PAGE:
In 1987, the United Network for Organ Sharing began administering the national Organ Procurement and Transplantation Network, comprising 58 organ procurement organizations (OPOs) around the country. That laid the foundation for what was to become a major overhaul of the U.S. organ donation system. Since then, great strides have been made in increasing the numbers of donors and donated organs.
Figure. Wendy Kazlul...Image Tools
Unfortunately, the waiting lists for those organs have also risen dramatically, far outstripping those gains.
Since 1987 several other initiatives have contributed to the increases in organ donations. The Centers for Medicare and Medicaid Services and the Joint Commission (under their former names) revised their conditions of participation to require hospitals to work more closely with their region's OPO. A series of “organ donation breakthrough collaboratives,” started in 2001, identified best practices and developed donation protocols; these later morphed into the Donation and Transplant Community of Practice (DTCP), which shares best practices of high-performing OPOs and donor hospitals and publishes data on donors and the numbers of donor organs made available.
In 2006, the Uniform Anatomical Gift Act was revised, enabling states to create effective organ donor registries, and the nation saw growth in the use of donation after cardiac death and “expanded criteria donor kidneys” (kidneys from donors with medical complexities), which helped to meet the transplantation needs of the nation's aging population. Recently, the national lung allocation policy was revised, on a trial basis, to enable candidates 11 years old and younger to be dually listed—at their hospital and at hospitals up to 1,000 miles away—to allow offers from adult and adolescent donors.
The DTCP began setting yearly donor goals in 2011, and we've already exceeded 2013’s goals in two areas: a 75.4% conversion rate of possible donors to actual donors (the target was 75%) and a rate of donation after cardiac death of 11.8% (the target was 10%).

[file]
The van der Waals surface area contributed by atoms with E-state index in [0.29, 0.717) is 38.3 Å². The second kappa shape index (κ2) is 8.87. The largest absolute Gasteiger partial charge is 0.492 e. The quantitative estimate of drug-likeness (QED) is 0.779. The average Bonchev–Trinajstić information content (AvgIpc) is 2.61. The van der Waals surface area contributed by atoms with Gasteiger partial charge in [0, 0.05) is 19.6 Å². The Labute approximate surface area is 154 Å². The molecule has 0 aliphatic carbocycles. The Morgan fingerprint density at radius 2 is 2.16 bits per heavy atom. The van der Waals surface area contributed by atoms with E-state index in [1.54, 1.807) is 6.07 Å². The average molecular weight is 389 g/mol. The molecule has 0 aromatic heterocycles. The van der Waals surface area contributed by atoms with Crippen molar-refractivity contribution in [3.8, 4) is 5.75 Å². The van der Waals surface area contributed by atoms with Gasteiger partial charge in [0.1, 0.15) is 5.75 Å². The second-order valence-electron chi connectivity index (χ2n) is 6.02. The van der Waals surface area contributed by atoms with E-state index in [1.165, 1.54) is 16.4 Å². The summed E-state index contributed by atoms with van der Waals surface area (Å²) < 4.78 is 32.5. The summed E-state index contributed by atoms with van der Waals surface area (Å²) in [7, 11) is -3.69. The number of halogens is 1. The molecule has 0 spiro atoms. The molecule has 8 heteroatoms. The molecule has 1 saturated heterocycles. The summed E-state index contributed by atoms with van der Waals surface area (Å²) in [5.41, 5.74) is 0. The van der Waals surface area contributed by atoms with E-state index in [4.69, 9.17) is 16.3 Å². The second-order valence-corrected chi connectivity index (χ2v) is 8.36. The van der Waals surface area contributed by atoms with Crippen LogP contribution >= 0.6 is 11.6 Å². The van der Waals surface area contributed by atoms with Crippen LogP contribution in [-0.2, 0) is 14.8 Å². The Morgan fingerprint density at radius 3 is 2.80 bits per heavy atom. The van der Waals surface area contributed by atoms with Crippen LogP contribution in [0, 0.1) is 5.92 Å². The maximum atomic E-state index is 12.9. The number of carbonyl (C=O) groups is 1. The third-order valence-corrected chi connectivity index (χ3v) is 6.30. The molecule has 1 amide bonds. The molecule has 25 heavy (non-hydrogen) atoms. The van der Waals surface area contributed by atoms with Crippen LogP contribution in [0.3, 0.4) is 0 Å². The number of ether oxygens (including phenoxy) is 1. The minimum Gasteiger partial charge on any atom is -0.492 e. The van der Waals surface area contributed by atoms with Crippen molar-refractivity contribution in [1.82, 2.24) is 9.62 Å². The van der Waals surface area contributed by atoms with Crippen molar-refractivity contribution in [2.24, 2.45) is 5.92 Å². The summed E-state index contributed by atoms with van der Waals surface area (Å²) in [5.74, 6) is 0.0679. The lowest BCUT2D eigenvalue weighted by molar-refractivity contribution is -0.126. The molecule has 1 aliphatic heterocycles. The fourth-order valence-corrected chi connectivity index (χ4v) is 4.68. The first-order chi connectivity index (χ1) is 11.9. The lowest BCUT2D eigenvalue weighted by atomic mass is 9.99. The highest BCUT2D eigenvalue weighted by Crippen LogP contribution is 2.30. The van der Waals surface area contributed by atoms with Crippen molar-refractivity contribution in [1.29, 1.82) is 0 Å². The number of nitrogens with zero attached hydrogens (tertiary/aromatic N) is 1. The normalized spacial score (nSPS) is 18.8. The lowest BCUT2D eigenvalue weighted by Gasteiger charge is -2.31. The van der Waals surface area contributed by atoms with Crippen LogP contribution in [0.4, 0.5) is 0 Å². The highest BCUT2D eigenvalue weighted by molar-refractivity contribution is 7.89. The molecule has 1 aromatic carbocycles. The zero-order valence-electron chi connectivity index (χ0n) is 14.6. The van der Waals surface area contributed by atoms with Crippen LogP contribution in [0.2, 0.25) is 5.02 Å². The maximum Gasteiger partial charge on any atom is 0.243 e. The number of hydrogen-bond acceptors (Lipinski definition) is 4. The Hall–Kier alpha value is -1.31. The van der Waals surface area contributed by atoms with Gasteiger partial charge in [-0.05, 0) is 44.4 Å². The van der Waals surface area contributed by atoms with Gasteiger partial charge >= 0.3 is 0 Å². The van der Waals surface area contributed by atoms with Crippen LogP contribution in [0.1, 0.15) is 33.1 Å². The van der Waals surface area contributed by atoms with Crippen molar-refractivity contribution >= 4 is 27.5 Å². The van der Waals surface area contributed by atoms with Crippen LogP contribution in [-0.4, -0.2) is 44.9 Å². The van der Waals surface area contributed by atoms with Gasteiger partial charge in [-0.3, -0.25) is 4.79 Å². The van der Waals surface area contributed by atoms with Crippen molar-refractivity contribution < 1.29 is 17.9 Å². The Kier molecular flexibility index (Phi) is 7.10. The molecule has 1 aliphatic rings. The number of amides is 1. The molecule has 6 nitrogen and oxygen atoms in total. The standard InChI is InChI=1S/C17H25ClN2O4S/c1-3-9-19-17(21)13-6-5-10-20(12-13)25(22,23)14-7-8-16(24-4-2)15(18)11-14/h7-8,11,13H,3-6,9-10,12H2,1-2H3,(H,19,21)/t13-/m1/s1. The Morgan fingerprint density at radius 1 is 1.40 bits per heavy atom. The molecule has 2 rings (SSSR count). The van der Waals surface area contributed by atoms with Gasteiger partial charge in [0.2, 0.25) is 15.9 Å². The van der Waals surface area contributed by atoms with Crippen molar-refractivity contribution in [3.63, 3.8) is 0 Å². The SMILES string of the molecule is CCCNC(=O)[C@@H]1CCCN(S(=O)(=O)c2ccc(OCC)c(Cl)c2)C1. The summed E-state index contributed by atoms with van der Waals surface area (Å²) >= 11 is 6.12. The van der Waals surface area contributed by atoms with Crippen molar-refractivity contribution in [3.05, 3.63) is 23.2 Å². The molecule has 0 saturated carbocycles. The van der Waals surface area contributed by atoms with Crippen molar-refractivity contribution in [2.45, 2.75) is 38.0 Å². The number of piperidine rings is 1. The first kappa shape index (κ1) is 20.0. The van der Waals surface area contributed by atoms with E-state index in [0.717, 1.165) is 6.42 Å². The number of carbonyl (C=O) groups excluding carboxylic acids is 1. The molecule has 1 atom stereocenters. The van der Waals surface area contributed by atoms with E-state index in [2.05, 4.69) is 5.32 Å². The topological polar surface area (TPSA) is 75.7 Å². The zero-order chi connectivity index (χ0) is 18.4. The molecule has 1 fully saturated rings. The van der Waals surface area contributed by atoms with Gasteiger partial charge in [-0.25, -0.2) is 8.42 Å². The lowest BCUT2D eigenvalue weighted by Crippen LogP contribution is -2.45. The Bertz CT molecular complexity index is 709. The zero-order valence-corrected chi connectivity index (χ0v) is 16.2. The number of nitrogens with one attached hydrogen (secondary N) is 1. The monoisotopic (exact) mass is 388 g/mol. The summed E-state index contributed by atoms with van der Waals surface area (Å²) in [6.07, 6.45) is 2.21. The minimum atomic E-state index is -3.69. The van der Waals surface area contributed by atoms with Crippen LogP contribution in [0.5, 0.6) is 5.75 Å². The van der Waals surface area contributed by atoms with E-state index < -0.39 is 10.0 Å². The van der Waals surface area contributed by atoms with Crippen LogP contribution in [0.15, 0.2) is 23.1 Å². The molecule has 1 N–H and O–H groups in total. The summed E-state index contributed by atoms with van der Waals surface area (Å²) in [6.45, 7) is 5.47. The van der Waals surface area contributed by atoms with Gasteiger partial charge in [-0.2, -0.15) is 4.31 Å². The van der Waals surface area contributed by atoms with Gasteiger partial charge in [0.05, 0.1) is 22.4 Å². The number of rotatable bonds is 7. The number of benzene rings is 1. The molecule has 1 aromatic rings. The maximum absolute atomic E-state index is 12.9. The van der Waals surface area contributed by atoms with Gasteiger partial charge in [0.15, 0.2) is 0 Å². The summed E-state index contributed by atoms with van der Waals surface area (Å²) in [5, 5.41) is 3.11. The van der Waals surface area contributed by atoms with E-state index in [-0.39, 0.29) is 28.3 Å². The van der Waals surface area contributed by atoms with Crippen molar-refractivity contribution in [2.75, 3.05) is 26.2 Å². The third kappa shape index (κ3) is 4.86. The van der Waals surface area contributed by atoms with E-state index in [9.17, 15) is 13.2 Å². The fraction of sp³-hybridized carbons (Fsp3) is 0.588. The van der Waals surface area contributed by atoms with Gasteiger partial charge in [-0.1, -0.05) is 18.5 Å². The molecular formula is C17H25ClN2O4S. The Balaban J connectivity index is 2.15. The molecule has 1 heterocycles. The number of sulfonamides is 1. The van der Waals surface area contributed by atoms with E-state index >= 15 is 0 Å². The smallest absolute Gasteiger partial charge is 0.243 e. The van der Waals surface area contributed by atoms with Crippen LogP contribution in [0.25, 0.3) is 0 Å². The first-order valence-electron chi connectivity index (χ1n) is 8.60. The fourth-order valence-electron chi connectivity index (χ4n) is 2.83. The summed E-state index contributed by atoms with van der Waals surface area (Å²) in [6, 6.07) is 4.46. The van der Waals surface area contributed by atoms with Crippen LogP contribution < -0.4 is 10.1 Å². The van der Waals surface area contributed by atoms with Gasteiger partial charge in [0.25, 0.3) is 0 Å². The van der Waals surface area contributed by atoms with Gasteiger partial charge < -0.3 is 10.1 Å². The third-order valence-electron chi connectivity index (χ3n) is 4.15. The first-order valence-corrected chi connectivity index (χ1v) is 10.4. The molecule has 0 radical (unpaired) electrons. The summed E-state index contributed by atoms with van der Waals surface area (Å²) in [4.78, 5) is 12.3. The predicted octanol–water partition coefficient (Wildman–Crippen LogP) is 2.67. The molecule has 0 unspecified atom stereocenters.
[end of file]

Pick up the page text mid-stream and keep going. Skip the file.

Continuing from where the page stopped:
As the U.S. population ages, however, the gap between organ supply and organ demand is only going to rise.
Back in 1987, 6,976 patients received cadaverous kidneys and 11,922 were on the waiting list, a deficit of nearly 5,000; by 2000, according to Wynn and Alexander (Transplant International, April 2011), the waiting list had ballooned to nearly 45,000. And the news hasn't gotten much better in the years since then; according to the National Kidney Foundation, of the nearly 119,000 people waiting for lifesaving organ transplants, more than 96,000 are waiting for kidneys; in 2012 only about 17,000 kidneys were transplanted, approximately 11,000 of which came from deceased donors.
THE OPO SYSTEM
Hospital-based nurses are the primary source of potential-donor referrals to OPOs, and they make those referrals based on the information, support, and administrative supervision they get from the OPO coordinator serving their hospital's donation service area.
OPO coordinators, the majority of whom come out of critical care, go by many names, such as hospital services coordinator, hospital development manager, or organ placement specialist. They educate targeted staff—intensive care nurses, physicians, residents, and facility-based transplantation coordinators, for example—on all aspects of donor identification, referral, and management (care of the donor that maximizes the potential for successful donation); work closely with hospital organ and tissue recovery teams; and follow up with the hospital and donor families on placement of the organ and the recipient's status.
OPO staff essentially become part of the donor hospital's health care team, says Teresa Shafer, MSN, RN, CPTC, former vice president and chief operating officer at LifeGift Organ Donation Center in Fort Worth, Texas. And according to Gina Garcher, RN, a hospital services coordinator at Cleveland-based Lifebanc, which works with more than 80 facilities in Northeast Ohio, “The goal with just about everything [OPO coordinators] do is to increase knowledge and donations—especially at the smaller hospitals that may see only two or three donations a year—and eliminate the myths and misconceptions that go along with organ donation.”